A Bay Street lawyer who accused government lawyers of defrauding the court has failed in a bid to get his tax appeal reopened. Michael Davies, a partner in the banking and finance practice group at Dentons Canada LLP, was one of around 25 to 30 taxpayers who appealed the Canada Revenue Agency’s decision to disallow capital cost allowance claims for software licences in the tax years between 2005 and 2007. Davies claimed allowances totalling just under $1 million over the three years.
However, when the group’s law firm, Osler Hoskin and Harcourt LLP, settled the case for less than he had agreed to, Davies claimed the agreement had been made without his authority and was invalid, according to Tax Court Justice Randall Bocock’s April 27 decision. Since justice department lawyers knew of his objections, Davies’ new counsel argued they should never have filed a notice of discontinuance in his appeal without judicial direction, and that doing so constituted a fraud on the court.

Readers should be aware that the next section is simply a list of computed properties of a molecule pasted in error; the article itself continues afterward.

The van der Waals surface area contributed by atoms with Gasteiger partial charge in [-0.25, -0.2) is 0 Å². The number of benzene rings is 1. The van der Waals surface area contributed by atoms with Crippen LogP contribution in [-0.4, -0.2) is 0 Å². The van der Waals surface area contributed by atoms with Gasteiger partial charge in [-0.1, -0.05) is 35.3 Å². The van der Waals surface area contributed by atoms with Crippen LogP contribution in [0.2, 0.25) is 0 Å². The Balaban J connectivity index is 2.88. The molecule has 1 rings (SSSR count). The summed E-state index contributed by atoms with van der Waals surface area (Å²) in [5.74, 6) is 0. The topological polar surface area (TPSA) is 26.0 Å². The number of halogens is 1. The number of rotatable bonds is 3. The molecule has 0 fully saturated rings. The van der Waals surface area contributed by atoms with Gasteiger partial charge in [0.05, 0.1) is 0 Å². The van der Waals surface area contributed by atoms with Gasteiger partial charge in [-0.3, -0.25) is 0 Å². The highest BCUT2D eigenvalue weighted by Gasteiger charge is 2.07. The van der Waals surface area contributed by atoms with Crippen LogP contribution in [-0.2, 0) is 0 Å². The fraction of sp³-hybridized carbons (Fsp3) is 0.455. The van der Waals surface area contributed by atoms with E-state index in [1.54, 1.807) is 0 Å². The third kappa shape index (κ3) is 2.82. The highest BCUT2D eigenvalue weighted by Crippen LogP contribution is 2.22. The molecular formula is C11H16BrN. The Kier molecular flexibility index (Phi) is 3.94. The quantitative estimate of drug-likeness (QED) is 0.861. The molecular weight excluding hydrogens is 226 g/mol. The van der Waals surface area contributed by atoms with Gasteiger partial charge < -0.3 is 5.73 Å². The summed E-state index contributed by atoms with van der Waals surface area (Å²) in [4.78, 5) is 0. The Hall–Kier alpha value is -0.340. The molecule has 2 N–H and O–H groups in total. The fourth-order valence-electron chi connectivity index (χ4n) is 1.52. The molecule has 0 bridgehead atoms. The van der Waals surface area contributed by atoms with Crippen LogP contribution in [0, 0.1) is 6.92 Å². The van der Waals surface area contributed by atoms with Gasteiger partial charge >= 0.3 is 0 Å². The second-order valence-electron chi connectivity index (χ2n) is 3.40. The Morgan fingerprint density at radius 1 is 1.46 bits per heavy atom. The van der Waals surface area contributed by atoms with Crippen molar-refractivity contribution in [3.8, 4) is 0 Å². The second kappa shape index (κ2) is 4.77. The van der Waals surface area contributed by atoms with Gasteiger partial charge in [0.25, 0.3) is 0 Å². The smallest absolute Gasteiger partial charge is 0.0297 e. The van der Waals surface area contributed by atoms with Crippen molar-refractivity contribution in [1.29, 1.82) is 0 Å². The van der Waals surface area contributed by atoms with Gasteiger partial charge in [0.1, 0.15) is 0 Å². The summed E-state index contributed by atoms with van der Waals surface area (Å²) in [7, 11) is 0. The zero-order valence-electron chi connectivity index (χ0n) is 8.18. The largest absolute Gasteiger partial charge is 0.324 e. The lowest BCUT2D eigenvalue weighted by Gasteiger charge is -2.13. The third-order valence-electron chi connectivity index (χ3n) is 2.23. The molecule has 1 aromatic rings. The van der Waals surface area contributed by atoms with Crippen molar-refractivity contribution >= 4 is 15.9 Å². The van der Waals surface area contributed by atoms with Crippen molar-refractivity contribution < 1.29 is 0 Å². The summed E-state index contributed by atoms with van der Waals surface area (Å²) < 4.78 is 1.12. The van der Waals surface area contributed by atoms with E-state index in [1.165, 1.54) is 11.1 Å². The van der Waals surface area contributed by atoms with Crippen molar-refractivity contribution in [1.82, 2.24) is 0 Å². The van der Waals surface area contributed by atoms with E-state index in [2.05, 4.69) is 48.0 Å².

By: Michael McKiernan
Read the full article at Law Times.
Marina Burghard writes for Canadian Fraud News about fraud-related cases, whistleblower, jurisdiction, identity theft, consumer protection, etc. – essentially about scams and how to protect yourself against this kind of fraudulent criminal behavior. She holds a Master’s degree in Political Science where her interest in criminology grew. Besides fraud, Marina’s scientific interest lies in terrorism, extremism and how to deal with it as a society.